Tuesday, May 29, 2007
Gay Philosophy 411
The Gay Science (perhaps)
We often deal with competing values or competing “virtues”. I sketched this contradiction out with respect to “independence” and “interdependence” recently, but I’d like to get into the logic of this for gay issues. Here is a related posting on my general blog.
Think about what “we” tell young men as they are growing up. The important thing is to prove that you can compete for the ability to have and provide for a biological lineage. You need to prove you are “better” or “more worthy” than other peer men in sports and school. It used to be, as part of your initiation into public morality, that you took your turn defending the country (and proving later that you could defend women and children) with a military draft—and family afterwards was the reward.
Yet, as a matter of logic, if some people do better, then some people do worse (zero sum thinking to be sure), and yet we want to tell all men, once they are grown: the most important thing is to have a family and be faithful and actively interested in one wife for a lifetime, even if you wind up on the short end of the stick as far as public station in life. In other words, forget the earlier rites of passage of adolescence where you proved your manly worthiness. They don’t matter any more. Just do the best you can to support the transmission of your genes: the institution of marriage and the traditional family will still give your life all the meaning it needs (and some claims for the support of others). You don't have to achieve outside the family or be particularly competitive any more. Sounds like a contradiction.
Being able to perform as a provider regardless of external success in life is certainly a virtue. But there is another virtue, to know and express what is good and beautiful. Some men grow up learning to emphasize this quality in their personal psyches. Often this value goes along better with a proclivity to yield to other people in combative situations (psychological femininity). It becomes more attractive to become “the power behind the throne” than to occupy the throne oneself. In time, I found that living my life in such an unconventional and “creative” way could really work and could, with patience, attract the people I wanted, without the usual games of jealousy or possessiveness or clinging. Yet, is it “fair”?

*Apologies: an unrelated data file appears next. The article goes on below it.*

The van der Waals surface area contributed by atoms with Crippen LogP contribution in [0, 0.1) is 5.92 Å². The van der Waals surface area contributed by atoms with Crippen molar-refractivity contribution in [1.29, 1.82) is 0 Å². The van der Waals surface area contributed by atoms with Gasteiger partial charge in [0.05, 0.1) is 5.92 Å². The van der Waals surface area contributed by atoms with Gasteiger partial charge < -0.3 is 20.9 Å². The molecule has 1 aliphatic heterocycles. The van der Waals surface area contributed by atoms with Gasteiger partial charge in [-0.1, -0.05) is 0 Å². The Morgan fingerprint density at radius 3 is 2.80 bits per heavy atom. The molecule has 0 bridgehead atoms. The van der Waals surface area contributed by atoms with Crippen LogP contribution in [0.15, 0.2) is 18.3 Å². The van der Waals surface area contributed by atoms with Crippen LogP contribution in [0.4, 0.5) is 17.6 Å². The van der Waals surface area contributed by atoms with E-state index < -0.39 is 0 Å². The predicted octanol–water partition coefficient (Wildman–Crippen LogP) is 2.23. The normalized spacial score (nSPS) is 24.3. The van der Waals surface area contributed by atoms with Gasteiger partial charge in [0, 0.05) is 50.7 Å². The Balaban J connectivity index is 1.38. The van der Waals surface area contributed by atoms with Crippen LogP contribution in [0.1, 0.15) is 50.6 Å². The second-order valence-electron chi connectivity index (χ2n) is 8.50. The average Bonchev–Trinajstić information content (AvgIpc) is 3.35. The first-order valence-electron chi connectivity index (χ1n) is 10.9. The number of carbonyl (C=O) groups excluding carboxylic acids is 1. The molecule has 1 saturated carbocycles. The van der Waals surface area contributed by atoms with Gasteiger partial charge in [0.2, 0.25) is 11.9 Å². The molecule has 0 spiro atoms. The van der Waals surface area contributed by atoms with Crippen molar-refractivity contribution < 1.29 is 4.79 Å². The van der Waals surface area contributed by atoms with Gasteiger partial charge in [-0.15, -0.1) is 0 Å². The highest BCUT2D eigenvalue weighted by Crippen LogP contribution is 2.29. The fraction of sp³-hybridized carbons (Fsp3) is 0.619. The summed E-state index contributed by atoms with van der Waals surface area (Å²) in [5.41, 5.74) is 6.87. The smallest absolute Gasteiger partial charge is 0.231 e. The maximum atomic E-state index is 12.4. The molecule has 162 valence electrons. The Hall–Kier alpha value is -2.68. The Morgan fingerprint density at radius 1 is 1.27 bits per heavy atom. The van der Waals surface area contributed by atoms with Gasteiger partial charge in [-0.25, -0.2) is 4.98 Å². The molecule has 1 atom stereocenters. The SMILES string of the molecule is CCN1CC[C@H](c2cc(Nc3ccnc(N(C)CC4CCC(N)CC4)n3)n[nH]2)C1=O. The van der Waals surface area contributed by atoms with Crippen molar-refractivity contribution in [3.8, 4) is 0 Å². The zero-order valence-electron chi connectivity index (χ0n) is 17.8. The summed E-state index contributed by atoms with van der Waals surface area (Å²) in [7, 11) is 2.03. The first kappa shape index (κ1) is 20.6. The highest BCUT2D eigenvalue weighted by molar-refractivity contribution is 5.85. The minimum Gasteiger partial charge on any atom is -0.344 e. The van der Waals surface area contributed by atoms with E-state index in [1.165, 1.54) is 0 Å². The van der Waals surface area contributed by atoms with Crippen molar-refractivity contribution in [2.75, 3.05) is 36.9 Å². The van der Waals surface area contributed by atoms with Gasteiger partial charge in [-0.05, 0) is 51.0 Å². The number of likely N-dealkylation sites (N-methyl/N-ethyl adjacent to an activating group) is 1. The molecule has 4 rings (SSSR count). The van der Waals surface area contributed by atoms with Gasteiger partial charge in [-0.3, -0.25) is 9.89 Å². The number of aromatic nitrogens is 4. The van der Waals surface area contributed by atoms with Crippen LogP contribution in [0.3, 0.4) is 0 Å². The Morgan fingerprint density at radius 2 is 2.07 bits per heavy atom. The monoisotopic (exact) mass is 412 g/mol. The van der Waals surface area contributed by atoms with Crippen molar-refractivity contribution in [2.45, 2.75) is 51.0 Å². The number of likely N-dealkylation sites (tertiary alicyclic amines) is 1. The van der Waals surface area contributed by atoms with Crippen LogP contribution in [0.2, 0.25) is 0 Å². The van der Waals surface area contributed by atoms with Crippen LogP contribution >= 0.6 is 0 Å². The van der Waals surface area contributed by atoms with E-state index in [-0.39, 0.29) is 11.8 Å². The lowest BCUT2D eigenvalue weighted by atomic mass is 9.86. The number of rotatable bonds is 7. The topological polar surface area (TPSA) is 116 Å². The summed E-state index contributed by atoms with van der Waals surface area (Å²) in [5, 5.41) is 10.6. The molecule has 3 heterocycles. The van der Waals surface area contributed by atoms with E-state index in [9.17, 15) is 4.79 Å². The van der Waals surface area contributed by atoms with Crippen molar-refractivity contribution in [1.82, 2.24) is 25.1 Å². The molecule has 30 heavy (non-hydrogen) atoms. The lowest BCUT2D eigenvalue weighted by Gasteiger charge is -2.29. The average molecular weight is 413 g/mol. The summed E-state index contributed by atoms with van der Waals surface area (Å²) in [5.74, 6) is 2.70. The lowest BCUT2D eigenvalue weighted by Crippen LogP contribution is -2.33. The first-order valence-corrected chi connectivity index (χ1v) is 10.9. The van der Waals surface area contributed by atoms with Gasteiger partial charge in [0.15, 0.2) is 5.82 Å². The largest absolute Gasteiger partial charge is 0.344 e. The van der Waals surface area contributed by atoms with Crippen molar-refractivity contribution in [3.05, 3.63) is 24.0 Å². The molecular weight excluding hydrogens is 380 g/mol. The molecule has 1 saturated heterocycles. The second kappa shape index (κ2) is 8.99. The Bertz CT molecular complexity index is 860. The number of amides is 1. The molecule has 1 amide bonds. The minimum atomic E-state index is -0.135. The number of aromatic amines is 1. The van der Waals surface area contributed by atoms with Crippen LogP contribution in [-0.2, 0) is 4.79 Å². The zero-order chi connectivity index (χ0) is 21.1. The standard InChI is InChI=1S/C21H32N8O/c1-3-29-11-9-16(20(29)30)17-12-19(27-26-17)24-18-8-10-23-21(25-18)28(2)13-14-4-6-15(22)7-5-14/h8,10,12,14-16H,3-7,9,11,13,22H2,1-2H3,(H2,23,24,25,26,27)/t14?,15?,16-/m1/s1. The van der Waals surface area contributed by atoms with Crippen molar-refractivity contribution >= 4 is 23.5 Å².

This duality of virtues between knowing and acting transfers into the world of faith. Christians grapple with the inherent paradox of “salvation through Grace” on the cross, because faith implies appropriate works. Values based on “knowledge of good and evil,” besides challenging the authority of God (or Allah, held to be a virtue) threaten to judge others (wrong) and perhaps deny them “salvation”, yet it seems reasonable to suppose that everyone will at least indirectly be judged by works, too – which explains the doctrines of some religions (such as LDS), as well as the Rosicrucian notion of karma and reincarnation to achieve perfection. (For that matter, both Islam and Judaism come across as predicated upon works in fundamentally similar ways.)
During post Stonewall period from the late 60s until the 90s, gay rights were increasingly being viewed in terms of individual privacy rights. Before the Civil Rights movement, homosexuality was seen as a gross affront to public morality (it still often was, but less so); in the Internet age commencing in the middle 90s, equality for homosexuals became a visible issue, and again the culture wars tended to see these demands as an affront to the heterosexual family.
What does this really mean? As I reflect upon a number of circumstances and incidents over a lifetime, one pattern is clear. Sometimes, heterosexual men behave as if they though someone like me could pass judgment on them, call attention to the possibility of their own physical failure (an idea that Randy Shilts discusses in his 1993 book on gays in the military, “Conduct Unbecoming”). The affront seems to come, in part, from the fact that I personally eschew fighting and competing “like a man” but claim to hold the “knowledge of good and evil” (to borrow a Biblical concept) to judge them. That’s more apparent in the Internet age where writings and media circulate quickly and where others will try to place a cultural or predictive context on the expressions. But even before, male homosexual values (as expressed in parties, bars, discos, “dirty dancing”, etc) seemed to convey, to some people at least, an idea of eroticizing aesthetic judgments about people. It seems to them that personal discrimination ("noticing differences," an idea consonant with libertarianism and personal sovereignty), as a manifestation of one's own fantastical judgments and disinclination to respond to people "as they are," bears as much moral objection as societal class discrimination.
The conventional heterosexual world tends to depend a lot on local solidarity and “interdependence” among family members, which must be dependable because the unfair outside world may intrude at any time. Modern ideas of individualism and rationalism have countered that socialization with the idea that the individual should take care of himself and be free to live and express himself as he wishes, but this seems unfair to the people who raised him and leaves people dangerously vulnerable to what they cannot control.